UNITED NATIONS (TURKISH JOURNAL) – By Nishat Mirza – The United Nations is celebrating World Oceans Day June 8th, along with the people of small Islands, people from across cultures, and across gender to bring awareness on Oceans Health, Marine Life, as well as the importance of improving the lives of many who live on the coastal areas.
The theme of this year’s UN Oceans Day is “Gender and the Ocean”, where storytellers and oceans protectors around the globe came together to tell their oceans stories. Activist, Writers, Wildlife Photographers, Policy Makers and others who overcame the gander barriers, spoke on the event. They came to tell their stories, on oceans activism and why it is important for everyone to come together.
People of the small islands who depend on fishing for their daily living, had great stories to tell along with those adventurer who embraced the oceans as divers or marine wildlife photographers.
Ms. Aunofo Havea who grew up watching the waves in the pacifics, says “We humans abuse the oceans,
I wish the Shark can speak,
I wish the Dolphin can speak.”
She added, people throw tons of plastics into our waterways without thinking of the consequences. People need to know the damage they are causing to marine lives and their habitates by dumping wastes in the water. Havea learned to drive a boat for a better job to provide for her five children. The oceans has been the main financial source for the people in the Pacifics when most of the small islanders depend on the oceans.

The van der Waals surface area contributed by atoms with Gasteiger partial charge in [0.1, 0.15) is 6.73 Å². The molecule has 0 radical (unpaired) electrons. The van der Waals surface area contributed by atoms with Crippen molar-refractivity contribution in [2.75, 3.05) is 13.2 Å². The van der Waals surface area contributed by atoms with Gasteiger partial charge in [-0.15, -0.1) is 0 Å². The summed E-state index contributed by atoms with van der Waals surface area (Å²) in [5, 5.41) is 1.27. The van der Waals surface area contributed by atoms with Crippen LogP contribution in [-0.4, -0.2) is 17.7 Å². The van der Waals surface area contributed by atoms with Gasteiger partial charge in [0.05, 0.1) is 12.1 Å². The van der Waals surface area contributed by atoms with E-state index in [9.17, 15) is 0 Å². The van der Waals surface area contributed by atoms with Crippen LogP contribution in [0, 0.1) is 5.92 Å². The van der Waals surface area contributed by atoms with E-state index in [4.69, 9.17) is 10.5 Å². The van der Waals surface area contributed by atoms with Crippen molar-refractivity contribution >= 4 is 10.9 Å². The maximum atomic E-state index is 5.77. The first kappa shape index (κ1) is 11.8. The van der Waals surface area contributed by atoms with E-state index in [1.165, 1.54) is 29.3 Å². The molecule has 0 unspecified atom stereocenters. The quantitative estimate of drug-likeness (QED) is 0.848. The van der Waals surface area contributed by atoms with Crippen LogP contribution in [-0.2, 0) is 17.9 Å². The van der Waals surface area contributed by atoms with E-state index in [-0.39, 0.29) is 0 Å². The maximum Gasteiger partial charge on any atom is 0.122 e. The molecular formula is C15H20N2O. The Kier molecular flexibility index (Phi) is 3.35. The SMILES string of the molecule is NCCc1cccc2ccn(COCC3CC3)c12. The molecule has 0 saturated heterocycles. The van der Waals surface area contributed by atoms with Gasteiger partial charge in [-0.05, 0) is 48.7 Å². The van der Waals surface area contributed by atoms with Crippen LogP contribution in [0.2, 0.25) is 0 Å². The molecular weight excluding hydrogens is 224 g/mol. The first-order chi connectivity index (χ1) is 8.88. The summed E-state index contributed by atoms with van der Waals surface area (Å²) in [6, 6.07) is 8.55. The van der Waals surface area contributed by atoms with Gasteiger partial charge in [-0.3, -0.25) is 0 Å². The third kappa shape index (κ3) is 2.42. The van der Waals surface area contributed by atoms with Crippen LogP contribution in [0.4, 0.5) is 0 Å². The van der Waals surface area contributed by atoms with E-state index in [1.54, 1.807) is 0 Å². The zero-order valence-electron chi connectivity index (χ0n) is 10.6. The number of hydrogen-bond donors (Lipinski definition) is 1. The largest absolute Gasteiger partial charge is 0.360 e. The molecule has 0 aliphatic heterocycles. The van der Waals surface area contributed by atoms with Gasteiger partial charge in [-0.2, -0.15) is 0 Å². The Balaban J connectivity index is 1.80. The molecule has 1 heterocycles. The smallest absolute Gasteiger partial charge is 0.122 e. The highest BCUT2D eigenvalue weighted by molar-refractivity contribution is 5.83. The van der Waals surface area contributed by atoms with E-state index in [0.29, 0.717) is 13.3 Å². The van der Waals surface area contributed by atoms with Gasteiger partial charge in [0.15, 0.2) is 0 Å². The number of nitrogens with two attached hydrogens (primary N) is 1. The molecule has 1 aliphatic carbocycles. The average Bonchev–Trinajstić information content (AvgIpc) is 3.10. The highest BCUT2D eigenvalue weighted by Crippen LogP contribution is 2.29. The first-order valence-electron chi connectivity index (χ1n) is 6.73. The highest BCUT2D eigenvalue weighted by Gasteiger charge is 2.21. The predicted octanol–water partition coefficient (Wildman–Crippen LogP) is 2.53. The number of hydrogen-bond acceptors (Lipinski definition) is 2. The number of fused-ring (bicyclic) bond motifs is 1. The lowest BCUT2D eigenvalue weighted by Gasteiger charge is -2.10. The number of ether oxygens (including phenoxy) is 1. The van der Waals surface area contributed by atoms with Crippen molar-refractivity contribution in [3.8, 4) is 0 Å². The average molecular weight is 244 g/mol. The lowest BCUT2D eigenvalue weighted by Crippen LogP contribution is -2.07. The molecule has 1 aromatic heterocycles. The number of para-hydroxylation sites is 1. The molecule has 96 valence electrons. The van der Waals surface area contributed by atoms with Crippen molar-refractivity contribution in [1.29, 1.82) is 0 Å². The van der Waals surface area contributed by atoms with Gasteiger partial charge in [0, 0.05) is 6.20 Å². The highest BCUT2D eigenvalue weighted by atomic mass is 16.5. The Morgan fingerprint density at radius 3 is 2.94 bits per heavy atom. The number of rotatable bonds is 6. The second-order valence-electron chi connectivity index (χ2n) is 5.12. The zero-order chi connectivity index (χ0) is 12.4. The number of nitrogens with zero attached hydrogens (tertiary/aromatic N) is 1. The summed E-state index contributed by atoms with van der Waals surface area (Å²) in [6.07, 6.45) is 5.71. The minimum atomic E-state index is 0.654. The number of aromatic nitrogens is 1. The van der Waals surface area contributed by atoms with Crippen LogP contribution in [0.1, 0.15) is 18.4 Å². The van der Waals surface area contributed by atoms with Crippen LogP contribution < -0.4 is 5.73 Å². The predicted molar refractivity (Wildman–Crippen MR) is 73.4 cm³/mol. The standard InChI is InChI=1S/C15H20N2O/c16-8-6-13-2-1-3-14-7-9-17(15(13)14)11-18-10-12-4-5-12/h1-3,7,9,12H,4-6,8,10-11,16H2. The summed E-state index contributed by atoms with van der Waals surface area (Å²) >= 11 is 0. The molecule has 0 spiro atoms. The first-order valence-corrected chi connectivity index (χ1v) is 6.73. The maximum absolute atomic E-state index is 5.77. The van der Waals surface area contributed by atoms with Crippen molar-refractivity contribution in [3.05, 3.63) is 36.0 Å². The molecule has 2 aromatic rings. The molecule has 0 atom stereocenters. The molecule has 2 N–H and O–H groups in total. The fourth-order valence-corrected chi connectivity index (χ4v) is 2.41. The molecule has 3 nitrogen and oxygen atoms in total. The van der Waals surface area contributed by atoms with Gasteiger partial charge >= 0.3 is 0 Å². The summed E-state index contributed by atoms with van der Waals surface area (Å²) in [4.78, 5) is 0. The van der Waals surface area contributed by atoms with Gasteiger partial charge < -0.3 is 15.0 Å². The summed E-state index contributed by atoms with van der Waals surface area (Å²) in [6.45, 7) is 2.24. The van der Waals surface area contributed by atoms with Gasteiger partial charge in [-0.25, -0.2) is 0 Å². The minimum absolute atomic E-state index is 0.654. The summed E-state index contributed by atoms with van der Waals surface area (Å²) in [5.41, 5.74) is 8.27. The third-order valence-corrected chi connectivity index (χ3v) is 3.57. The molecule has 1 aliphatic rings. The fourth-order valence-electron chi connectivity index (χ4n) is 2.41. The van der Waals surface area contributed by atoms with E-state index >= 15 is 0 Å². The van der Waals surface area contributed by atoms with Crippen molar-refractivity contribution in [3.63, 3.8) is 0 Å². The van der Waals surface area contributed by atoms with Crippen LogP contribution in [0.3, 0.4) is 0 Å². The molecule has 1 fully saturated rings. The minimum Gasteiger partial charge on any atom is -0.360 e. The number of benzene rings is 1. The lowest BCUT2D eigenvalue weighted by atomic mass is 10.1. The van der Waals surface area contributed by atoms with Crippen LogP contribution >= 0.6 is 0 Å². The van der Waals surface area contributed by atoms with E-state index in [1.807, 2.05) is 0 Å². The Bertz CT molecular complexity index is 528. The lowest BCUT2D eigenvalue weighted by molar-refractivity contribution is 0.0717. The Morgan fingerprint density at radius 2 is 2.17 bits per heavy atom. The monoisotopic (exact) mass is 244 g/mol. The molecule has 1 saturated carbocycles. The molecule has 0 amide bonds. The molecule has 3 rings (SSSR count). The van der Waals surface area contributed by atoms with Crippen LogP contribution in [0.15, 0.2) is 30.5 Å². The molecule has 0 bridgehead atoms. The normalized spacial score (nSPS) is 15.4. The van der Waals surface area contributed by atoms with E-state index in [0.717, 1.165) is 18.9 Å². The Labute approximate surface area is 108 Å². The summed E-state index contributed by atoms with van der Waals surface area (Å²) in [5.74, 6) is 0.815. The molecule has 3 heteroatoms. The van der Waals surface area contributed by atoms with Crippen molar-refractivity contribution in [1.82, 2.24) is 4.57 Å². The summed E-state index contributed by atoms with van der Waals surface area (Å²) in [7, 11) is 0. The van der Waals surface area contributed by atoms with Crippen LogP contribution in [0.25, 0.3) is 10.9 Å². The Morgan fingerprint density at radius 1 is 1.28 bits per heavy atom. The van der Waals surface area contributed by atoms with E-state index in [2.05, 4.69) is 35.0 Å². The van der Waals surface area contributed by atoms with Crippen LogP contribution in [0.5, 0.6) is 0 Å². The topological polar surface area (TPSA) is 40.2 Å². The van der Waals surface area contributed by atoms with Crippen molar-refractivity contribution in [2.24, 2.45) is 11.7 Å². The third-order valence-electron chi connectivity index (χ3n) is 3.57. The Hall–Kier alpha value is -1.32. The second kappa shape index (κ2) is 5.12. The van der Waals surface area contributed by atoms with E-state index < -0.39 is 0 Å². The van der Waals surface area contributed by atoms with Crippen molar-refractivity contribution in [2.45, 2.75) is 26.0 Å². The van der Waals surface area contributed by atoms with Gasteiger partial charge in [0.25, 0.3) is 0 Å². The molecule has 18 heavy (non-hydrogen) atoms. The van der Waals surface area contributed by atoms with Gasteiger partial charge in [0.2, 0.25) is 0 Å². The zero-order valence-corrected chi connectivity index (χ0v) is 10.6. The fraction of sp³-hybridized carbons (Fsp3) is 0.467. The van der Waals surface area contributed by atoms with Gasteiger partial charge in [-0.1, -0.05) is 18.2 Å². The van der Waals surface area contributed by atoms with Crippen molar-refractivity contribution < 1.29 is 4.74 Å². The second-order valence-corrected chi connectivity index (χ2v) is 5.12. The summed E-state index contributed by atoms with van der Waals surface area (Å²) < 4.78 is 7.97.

Documentary filmmaker Ms. Anne Carbuccia from Mexico, traveled the world ducumenting youth and women living in the coster areas to share their stories. Carbuccia says, although local communities and organizations in the West are working on oceans conservations, we need to hear from those who are suffereing the consequences. Carbuccia, an environmental artist, met oceans guardians along the shores while traveling for her film.
On a panel of oceans activists, South Asian Labor Protection Network spokesperson tells the story of saving 5000 fishermen who were enslaved to work for fishing companiers. They were not given decent salaries or were ensured safety at workplace. As part of the supply chain on the fishing community, we must ask the most important question to ourselves, are the fishermen getting decent pay? Are the fishermen being treated with dignity? We are all equality important in making blue economy a reality where workers’ rights are equally important.
The UN Oceans Day event was a great way to portray those who are in the frontline, who are our oceans guardians, protecting our oceans on a daily basis.